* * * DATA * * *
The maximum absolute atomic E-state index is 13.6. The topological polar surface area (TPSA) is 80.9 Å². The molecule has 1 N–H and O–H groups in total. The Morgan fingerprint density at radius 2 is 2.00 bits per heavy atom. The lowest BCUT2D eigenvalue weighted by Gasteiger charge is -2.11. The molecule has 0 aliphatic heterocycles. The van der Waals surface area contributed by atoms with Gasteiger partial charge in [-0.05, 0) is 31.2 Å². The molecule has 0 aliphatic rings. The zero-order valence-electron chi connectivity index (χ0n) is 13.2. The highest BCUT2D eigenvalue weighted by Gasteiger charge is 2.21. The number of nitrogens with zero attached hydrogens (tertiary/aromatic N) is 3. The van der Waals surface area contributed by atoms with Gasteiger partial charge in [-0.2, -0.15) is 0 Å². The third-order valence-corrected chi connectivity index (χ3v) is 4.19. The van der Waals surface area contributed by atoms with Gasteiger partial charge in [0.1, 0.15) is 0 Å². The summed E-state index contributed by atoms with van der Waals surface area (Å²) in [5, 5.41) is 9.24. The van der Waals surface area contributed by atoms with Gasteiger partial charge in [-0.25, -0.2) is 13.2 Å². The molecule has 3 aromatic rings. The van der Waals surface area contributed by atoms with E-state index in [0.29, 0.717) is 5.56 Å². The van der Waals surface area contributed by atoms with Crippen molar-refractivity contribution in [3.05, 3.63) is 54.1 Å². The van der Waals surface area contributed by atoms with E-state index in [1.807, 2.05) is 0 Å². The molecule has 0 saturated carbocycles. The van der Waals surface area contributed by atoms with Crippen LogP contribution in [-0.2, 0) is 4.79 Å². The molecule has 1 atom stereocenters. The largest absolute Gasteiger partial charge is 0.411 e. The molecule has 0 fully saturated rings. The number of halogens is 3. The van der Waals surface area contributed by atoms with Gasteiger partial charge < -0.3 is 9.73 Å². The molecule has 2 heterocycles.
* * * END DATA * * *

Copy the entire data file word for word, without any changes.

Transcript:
The maximum absolute atomic E-state index is 13.6. The topological polar surface area (TPSA) is 80.9 Å². The molecule has 1 N–H and O–H groups in total. The Morgan fingerprint density at radius 2 is 2.00 bits per heavy atom. The lowest BCUT2D eigenvalue weighted by Gasteiger charge is -2.11. The molecule has 0 aliphatic heterocycles. The van der Waals surface area contributed by atoms with Gasteiger partial charge in [-0.05, 0) is 31.2 Å². The molecule has 0 aliphatic rings. The zero-order valence-electron chi connectivity index (χ0n) is 13.2. The highest BCUT2D eigenvalue weighted by Gasteiger charge is 2.21. The number of nitrogens with zero attached hydrogens (tertiary/aromatic N) is 3. The van der Waals surface area contributed by atoms with Gasteiger partial charge in [-0.2, -0.15) is 0 Å². The third-order valence-corrected chi connectivity index (χ3v) is 4.19. The van der Waals surface area contributed by atoms with Gasteiger partial charge in [0.1, 0.15) is 0 Å². The summed E-state index contributed by atoms with van der Waals surface area (Å²) in [5, 5.41) is 9.24. The van der Waals surface area contributed by atoms with Gasteiger partial charge in [-0.25, -0.2) is 13.2 Å². The molecule has 3 aromatic rings. The van der Waals surface area contributed by atoms with E-state index in [0.29, 0.717) is 5.56 Å². The van der Waals surface area contributed by atoms with Crippen molar-refractivity contribution in [3.05, 3.63) is 54.1 Å². The van der Waals surface area contributed by atoms with E-state index in [1.807, 2.05) is 0 Å². The molecule has 0 saturated carbocycles. The van der Waals surface area contributed by atoms with Crippen LogP contribution in [-0.2, 0) is 4.79 Å². The molecule has 1 atom stereocenters. The largest absolute Gasteiger partial charge is 0.411 e. The molecule has 0 fully saturated rings. The number of halogens is 3. The van der Waals surface area contributed by atoms with Gasteiger partial charge < -0.3 is 9.73 Å². The molecule has 2 heterocycles.